Bone Density (DXA)
Bone Density (DXA)
Why is a DXA test done?
A bone density test, called dual-energy x-ray absorptiometry (DXA) or bone densitometry, is done to:
- Find out if you have osteoporosis, which involves a gradual loss of calcium, causing the bones to become thinner, more fragile and more likely to break
- Monitor osteoporosis treatment.
What is a DXA test?
A DXA scan is an enhanced x-ray that is used to measure bone density in your hip and spine, and sometimes in other bones. The DXA machine has software that computes and displays the bone density measurements on a computer.
Who should have a DXA scan?
Women should have a DXA scan if:
- You're age 65 or older
- You break a bone after age 50
- You're in menopause and have risk factors for osteoporosis
- You're under age 65 but postmenopausal and have risk factors for osteoporosis
- Risk factors include:
- Family history of osteoporosis
- Low body weight/being small and thin
- Not getting enough calcium and vitamin C
- Not eating enough fruits and vegetables
- Getting too much protein, sodium, and caffeine
- An inactive lifestyle
- Drinking too much alcohol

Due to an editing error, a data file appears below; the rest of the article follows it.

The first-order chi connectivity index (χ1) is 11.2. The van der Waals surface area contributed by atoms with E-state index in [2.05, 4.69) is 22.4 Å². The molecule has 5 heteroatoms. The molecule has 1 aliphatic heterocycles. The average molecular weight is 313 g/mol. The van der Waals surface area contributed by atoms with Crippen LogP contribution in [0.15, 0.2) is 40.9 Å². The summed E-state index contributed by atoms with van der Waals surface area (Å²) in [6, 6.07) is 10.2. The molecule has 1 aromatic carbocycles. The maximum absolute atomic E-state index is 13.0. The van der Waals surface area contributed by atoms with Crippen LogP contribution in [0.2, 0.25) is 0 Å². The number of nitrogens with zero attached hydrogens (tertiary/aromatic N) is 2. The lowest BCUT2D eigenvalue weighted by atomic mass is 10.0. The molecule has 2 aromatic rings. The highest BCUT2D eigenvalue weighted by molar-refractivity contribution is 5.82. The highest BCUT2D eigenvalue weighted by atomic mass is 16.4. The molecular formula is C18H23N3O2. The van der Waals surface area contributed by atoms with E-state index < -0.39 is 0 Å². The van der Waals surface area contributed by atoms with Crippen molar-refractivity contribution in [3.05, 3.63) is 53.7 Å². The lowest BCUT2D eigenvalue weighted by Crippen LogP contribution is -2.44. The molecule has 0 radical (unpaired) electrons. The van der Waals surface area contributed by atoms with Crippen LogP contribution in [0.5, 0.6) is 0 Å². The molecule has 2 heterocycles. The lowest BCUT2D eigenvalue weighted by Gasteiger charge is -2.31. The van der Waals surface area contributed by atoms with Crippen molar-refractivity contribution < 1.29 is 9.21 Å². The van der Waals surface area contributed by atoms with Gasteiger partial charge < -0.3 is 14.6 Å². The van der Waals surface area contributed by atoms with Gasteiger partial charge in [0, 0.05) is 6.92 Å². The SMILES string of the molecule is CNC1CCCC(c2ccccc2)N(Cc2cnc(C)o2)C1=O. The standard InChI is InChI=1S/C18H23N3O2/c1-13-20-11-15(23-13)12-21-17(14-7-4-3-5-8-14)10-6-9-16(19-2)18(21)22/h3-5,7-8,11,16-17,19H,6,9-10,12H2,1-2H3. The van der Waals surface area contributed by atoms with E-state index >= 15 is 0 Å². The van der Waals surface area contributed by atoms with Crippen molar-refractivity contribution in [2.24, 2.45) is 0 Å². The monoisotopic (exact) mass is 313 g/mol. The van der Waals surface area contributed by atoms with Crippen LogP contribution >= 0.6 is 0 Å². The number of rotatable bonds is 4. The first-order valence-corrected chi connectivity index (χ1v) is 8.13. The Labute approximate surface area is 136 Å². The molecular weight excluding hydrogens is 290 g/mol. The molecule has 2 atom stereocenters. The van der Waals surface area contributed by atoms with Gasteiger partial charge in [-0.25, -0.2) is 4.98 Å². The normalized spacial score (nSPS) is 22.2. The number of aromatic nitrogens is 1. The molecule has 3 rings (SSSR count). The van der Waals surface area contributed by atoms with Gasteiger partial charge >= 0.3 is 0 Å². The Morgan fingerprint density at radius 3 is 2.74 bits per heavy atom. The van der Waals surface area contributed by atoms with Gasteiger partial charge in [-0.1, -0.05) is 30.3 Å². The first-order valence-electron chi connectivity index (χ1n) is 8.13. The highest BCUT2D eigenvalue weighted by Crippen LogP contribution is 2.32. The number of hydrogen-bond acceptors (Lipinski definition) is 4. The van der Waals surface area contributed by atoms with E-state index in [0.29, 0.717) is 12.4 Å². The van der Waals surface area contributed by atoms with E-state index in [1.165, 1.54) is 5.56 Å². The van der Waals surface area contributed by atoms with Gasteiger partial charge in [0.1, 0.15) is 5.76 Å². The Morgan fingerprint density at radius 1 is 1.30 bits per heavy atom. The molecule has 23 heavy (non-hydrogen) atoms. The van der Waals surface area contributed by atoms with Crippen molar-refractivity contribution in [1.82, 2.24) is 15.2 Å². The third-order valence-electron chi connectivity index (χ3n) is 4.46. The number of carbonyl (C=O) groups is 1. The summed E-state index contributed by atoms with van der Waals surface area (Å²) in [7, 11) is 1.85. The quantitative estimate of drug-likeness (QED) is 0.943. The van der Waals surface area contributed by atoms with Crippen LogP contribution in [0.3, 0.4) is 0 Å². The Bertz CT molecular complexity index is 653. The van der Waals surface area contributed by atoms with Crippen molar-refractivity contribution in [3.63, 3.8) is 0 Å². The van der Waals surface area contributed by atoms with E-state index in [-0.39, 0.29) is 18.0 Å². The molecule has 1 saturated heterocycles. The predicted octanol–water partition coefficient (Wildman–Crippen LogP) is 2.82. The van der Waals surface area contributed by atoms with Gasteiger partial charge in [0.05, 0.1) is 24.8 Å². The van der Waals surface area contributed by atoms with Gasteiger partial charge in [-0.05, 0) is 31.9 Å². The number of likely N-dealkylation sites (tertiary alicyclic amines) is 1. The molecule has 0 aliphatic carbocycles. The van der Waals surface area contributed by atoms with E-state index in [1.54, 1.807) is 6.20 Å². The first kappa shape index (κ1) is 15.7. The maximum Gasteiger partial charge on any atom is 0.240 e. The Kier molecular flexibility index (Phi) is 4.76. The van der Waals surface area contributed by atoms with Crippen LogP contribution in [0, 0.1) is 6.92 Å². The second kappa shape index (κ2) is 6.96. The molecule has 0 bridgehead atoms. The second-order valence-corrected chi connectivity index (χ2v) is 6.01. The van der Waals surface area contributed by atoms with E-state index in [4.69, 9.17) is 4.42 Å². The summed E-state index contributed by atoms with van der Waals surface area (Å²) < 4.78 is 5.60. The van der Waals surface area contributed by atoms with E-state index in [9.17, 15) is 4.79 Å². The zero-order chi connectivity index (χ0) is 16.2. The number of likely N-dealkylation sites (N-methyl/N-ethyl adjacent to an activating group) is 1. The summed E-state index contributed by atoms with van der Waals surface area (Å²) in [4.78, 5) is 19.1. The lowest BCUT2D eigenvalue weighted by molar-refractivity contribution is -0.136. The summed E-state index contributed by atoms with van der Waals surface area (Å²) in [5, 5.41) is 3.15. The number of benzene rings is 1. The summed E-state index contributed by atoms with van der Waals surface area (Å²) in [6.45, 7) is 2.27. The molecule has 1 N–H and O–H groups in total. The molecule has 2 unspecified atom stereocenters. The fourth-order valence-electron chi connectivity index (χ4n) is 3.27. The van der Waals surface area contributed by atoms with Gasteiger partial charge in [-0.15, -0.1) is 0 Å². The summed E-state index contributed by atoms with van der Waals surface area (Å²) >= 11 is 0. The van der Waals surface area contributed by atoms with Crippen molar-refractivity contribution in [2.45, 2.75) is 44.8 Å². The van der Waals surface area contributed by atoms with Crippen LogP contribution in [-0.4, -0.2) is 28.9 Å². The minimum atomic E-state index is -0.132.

- Losing weight
Men should also have a DXA scan starting at age 70. If they have risk factors for osteoporosis, they should start at age 50.
You may also need a DXA scan if you have:
- A spine x-ray that shows a break or bone loss Back pain with a possible break in your spine
- Height loss of:
- 1/2 inch or more within one year
- A total of 1 1/2 inches
How often should I get a DXA scan?
- Every two years for routine screening
- About once a year after starting a new osteoporosis medicine
How do I prepare for a DXA test?
No preparation is needed.
What should I expect during the test?
- You'll lie on a padded table.
- The technologist walks into the next room to start the DXA machine.
- You hold still while the technologist takes the pictures. (This is fast and painless.)
How long does a DXA scan take?
Less than 30 minutes.
When will I get the results?
The radiologist will evaluate your images and send a report to your doctor's office within 8-48 hours. Your doctor will discuss the results with you.